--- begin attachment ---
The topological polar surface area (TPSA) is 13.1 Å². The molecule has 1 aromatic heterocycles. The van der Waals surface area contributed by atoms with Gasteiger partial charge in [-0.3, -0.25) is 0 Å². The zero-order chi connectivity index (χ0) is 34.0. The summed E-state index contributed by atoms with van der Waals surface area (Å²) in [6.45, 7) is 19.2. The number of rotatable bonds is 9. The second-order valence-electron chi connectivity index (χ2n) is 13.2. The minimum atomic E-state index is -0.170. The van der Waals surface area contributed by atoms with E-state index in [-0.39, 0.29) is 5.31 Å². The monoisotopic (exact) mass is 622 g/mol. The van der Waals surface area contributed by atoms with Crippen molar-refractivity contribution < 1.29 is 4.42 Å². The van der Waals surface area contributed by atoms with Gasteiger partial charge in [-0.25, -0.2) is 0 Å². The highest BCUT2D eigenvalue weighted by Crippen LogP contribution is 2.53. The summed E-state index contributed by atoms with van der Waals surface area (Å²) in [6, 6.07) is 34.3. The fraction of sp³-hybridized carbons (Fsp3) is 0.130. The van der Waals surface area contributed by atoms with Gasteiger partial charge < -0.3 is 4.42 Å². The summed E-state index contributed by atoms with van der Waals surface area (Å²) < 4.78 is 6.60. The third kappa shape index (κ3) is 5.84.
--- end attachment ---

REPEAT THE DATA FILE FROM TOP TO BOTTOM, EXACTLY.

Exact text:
The topological polar surface area (TPSA) is 13.1 Å². The molecule has 1 aromatic heterocycles. The van der Waals surface area contributed by atoms with Gasteiger partial charge in [-0.3, -0.25) is 0 Å². The zero-order chi connectivity index (χ0) is 34.0. The summed E-state index contributed by atoms with van der Waals surface area (Å²) in [6.45, 7) is 19.2. The number of rotatable bonds is 9. The second-order valence-electron chi connectivity index (χ2n) is 13.2. The minimum atomic E-state index is -0.170. The van der Waals surface area contributed by atoms with E-state index in [-0.39, 0.29) is 5.31 Å². The monoisotopic (exact) mass is 622 g/mol. The van der Waals surface area contributed by atoms with Crippen molar-refractivity contribution < 1.29 is 4.42 Å². The van der Waals surface area contributed by atoms with Gasteiger partial charge in [-0.25, -0.2) is 0 Å². The highest BCUT2D eigenvalue weighted by Crippen LogP contribution is 2.53. The summed E-state index contributed by atoms with van der Waals surface area (Å²) in [6, 6.07) is 34.3. The fraction of sp³-hybridized carbons (Fsp3) is 0.130. The van der Waals surface area contributed by atoms with Gasteiger partial charge < -0.3 is 4.42 Å². The summed E-state index contributed by atoms with van der Waals surface area (Å²) < 4.78 is 6.60. The third kappa shape index (κ3) is 5.84.